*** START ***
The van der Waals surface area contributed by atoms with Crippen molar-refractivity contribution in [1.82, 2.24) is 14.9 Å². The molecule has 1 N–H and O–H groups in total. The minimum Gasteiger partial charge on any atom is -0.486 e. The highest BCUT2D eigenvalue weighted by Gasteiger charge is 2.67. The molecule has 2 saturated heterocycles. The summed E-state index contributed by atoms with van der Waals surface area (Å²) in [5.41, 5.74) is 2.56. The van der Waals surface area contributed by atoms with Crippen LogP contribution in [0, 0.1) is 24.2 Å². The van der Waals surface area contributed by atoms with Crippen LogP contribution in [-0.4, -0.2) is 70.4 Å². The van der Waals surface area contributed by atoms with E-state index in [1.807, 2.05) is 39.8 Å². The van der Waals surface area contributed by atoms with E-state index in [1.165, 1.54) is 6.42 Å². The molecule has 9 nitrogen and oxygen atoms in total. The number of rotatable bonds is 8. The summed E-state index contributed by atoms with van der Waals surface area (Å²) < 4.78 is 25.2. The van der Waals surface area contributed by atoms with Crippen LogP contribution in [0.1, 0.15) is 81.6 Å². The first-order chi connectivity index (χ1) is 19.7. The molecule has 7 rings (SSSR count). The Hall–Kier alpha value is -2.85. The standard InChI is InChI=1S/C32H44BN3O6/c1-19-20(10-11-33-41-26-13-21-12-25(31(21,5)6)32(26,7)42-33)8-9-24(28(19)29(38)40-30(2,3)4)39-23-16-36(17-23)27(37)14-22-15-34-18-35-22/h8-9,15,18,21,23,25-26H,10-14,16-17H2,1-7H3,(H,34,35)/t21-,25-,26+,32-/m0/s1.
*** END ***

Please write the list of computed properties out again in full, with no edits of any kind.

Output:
The van der Waals surface area contributed by atoms with Crippen molar-refractivity contribution in [1.82, 2.24) is 14.9 Å². The molecule has 1 N–H and O–H groups in total. The minimum Gasteiger partial charge on any atom is -0.486 e. The highest BCUT2D eigenvalue weighted by Gasteiger charge is 2.67. The molecule has 2 saturated heterocycles. The summed E-state index contributed by atoms with van der Waals surface area (Å²) in [5.41, 5.74) is 2.56. The van der Waals surface area contributed by atoms with Crippen LogP contribution in [0, 0.1) is 24.2 Å². The van der Waals surface area contributed by atoms with Crippen LogP contribution in [-0.4, -0.2) is 70.4 Å². The van der Waals surface area contributed by atoms with E-state index in [1.807, 2.05) is 39.8 Å². The van der Waals surface area contributed by atoms with E-state index in [1.165, 1.54) is 6.42 Å². The molecule has 9 nitrogen and oxygen atoms in total. The number of rotatable bonds is 8. The summed E-state index contributed by atoms with van der Waals surface area (Å²) < 4.78 is 25.2. The van der Waals surface area contributed by atoms with Crippen LogP contribution in [0.1, 0.15) is 81.6 Å². The first-order chi connectivity index (χ1) is 19.7. The molecule has 7 rings (SSSR count). The Hall–Kier alpha value is -2.85. The standard InChI is InChI=1S/C32H44BN3O6/c1-19-20(10-11-33-41-26-13-21-12-25(31(21,5)6)32(26,7)42-33)8-9-24(28(19)29(38)40-30(2,3)4)39-23-16-36(17-23)27(37)14-22-15-34-18-35-22/h8-9,15,18,21,23,25-26H,10-14,16-17H2,1-7H3,(H,34,35)/t21-,25-,26+,32-/m0/s1.